"thus gaining power and purpose as a disabled person with assistive technology - in fact, becoming an effective saviour of humanity as implied by the ending - that she never had in her pre-impairment life"I've been trying to think horror/suspense/sci-fi, etc. movies where a disabled person saved the day *as a disabled person* so strikingly, and all I can come up with is the movie "Silver Bullet," which was based on Stephen King's "Cycle of the Werewolf." (Boy in wheelchair vs. werewolves...in the movie he has an older sister, but I can't remember if he does in the book or not). It's been a while since I've seen/read either one, and King has done very stereotypical things with disability in other places--the character with Down Syndrome-as-friendly-alien in "Dreamcatcher," for instance. And "Rose Red" has a *very* strange twist on Hollywood's autistic savant stereotype, which I then saw repeated in another movie.

There's also a disabled character in a horror/sci-fi spoof from the 80s called "Night of the Creeps" who is interesting by being...not very interesting. He's in the "goofy best friend" role, and very likeable and funny, but his disability is never explained or even referred to, really. Which I think is subversive in itself, but becomes even *more* subversive when you consider that his name is John Carpenter Hooper. (All the major characters are named for famous horror directors). Because Tobe Hooper is responsible for "The Texas Chainsaw Massacre," which had a disabled character who whined all the time and slowed everyone down. J.C. is as heroic as everyone else, though he does succumb eventually. (He dies in a very "goofy best friend" way, too, rather than in a "weak disabled person" way).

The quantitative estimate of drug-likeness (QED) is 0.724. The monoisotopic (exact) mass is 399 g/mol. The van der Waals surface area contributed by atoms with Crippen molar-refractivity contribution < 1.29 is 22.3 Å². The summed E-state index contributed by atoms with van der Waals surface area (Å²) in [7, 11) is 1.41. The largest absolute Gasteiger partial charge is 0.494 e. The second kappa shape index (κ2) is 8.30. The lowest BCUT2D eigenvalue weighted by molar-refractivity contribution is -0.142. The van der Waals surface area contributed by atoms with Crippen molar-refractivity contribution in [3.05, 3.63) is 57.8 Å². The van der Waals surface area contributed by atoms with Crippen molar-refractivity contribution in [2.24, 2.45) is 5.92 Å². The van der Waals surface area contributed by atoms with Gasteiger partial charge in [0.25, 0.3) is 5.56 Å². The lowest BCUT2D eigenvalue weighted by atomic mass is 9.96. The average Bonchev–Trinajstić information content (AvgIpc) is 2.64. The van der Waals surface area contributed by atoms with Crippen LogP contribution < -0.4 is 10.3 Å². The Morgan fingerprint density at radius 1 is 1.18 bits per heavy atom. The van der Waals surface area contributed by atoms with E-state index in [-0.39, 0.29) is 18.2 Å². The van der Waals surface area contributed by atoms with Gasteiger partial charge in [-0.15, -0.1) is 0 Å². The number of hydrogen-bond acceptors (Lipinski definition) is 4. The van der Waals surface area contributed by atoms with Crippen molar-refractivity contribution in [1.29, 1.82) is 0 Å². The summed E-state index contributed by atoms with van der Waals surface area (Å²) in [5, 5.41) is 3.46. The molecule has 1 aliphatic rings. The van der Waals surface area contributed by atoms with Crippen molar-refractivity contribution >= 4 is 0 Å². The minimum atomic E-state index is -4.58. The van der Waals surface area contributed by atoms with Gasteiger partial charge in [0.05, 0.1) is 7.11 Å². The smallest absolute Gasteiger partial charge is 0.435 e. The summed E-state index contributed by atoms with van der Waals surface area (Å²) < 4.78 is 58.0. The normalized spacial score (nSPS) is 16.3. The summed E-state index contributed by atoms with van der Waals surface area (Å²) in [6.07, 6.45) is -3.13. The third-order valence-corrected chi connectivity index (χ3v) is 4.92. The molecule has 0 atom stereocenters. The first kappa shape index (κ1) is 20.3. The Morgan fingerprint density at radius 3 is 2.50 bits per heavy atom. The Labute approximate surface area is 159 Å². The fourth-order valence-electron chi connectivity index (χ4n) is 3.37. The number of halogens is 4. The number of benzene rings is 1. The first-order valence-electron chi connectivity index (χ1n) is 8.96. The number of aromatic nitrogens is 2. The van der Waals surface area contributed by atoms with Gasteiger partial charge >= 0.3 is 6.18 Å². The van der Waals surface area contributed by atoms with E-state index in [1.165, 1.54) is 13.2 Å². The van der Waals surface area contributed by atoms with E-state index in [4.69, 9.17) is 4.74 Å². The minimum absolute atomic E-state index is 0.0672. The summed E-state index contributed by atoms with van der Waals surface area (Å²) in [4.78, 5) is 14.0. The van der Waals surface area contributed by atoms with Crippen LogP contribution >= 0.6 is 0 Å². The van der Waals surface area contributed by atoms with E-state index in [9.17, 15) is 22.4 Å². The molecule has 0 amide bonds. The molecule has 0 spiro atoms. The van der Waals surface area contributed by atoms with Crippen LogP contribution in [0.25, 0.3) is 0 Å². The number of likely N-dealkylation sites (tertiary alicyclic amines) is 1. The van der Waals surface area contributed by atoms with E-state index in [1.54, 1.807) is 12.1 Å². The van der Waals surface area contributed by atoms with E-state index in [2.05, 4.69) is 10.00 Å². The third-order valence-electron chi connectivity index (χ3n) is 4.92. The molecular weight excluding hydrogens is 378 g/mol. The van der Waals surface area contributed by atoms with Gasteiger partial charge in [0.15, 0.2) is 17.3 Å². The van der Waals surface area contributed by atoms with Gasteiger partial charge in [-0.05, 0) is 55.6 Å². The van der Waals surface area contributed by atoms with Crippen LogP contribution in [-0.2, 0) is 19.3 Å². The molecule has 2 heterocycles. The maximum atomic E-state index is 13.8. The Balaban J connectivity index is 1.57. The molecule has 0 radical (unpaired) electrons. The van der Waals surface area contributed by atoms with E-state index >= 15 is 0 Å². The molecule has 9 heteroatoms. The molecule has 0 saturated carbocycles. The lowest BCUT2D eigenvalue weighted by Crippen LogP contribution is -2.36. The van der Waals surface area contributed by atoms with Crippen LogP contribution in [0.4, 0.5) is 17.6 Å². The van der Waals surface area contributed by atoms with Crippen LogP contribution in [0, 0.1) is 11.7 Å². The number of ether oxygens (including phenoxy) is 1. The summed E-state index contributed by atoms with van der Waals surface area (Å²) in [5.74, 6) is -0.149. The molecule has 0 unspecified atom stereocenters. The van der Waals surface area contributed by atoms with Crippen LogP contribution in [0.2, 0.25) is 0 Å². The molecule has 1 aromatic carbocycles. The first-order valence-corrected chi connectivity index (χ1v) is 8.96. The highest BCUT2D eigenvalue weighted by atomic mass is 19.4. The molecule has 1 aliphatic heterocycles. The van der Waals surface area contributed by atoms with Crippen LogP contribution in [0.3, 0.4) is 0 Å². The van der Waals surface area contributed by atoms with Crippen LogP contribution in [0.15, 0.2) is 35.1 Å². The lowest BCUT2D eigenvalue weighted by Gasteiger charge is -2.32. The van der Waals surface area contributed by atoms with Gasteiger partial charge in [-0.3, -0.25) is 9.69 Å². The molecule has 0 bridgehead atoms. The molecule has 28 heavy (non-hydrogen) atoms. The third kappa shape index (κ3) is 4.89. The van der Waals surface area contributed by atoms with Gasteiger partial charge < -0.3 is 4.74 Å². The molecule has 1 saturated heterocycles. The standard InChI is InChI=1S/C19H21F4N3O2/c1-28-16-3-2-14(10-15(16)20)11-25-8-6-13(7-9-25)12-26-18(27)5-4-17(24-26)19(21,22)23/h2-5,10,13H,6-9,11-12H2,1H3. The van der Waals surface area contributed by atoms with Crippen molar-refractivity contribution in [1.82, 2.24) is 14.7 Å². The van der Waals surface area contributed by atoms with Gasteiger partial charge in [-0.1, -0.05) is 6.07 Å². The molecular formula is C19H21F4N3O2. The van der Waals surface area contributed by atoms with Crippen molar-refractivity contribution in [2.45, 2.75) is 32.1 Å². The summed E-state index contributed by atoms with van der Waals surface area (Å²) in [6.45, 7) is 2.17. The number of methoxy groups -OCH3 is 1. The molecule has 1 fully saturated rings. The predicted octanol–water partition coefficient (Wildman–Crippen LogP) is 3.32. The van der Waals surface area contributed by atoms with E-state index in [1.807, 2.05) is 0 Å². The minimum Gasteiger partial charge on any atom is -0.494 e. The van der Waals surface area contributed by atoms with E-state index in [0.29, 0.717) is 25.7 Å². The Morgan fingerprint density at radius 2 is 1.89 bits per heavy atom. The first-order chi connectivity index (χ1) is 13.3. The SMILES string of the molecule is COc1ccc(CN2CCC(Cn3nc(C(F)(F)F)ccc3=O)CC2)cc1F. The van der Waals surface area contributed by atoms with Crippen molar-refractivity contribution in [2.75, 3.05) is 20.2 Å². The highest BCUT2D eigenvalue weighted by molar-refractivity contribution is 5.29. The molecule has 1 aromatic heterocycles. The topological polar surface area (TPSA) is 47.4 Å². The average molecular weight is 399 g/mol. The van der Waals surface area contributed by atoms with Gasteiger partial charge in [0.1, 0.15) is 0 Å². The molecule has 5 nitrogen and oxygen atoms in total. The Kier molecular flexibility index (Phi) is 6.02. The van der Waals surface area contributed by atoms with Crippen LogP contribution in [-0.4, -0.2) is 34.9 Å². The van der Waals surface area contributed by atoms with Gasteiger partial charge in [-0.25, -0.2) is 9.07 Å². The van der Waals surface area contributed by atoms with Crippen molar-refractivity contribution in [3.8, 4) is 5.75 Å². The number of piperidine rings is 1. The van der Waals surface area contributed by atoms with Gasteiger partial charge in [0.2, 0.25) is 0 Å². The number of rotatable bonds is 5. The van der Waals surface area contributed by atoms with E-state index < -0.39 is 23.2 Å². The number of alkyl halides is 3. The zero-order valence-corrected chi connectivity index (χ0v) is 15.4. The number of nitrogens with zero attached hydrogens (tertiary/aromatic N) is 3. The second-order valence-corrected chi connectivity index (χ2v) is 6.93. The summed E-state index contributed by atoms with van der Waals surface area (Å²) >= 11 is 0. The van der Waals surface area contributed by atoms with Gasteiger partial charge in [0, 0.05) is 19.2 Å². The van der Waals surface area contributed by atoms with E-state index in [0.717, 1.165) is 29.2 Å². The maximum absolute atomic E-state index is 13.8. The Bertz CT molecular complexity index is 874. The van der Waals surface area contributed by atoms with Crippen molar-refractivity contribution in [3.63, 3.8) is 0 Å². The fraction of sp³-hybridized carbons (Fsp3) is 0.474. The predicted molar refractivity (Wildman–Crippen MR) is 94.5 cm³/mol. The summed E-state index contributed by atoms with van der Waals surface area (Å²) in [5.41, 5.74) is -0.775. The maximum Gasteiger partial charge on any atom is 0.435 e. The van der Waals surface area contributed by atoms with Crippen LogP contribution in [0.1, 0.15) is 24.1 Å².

And when you add in the whole "using an assistive device as a weapon in an iconic way" thing, the only book/movie I can think of is "No Country for Old Men," where the non-disabled villain killed people with an oxygen tank. Which is, of course, *way* different than "Planet Terror."

Also, another thing I thought of reading your earlier comments about "Planet Terror" and watching the movie again: the ending implies that Cherry (Rose McGowan) and Dakota are lovers. (FYI: Dakota has a cameo in Quentin Tarantino's "Death Proof," also). Which strikes me as highly unusual, since in a lot of exploitation/horror movies lesbians are only there for sex scenes to turn the het male viewers on. So we've got powerful queer women and powerful queer disabled women, too. (Or maybe I'm reading too much into it, which could be true :)).

"However, here it's Rodriguez's 'exploitation' horror (with its roots in pulp sci-fi magazines, circus freakshows and the like) which is ultimately more subversive and minority-positive than Bayona's 'intellectual' work."Excellent point, this. I was also thinking that the exploitation genre might be particularly suited for such "diamonds in the rough" as "Planet Terror": the films are cheap to make and, unlike arthouse stuff, tend to be profitable. Thus, the exploitation film is accessible to a wide variety of filmmakers with a lot of different viewpoints. (Because, really, if you've got corn syrup and a camera, you're golden :)).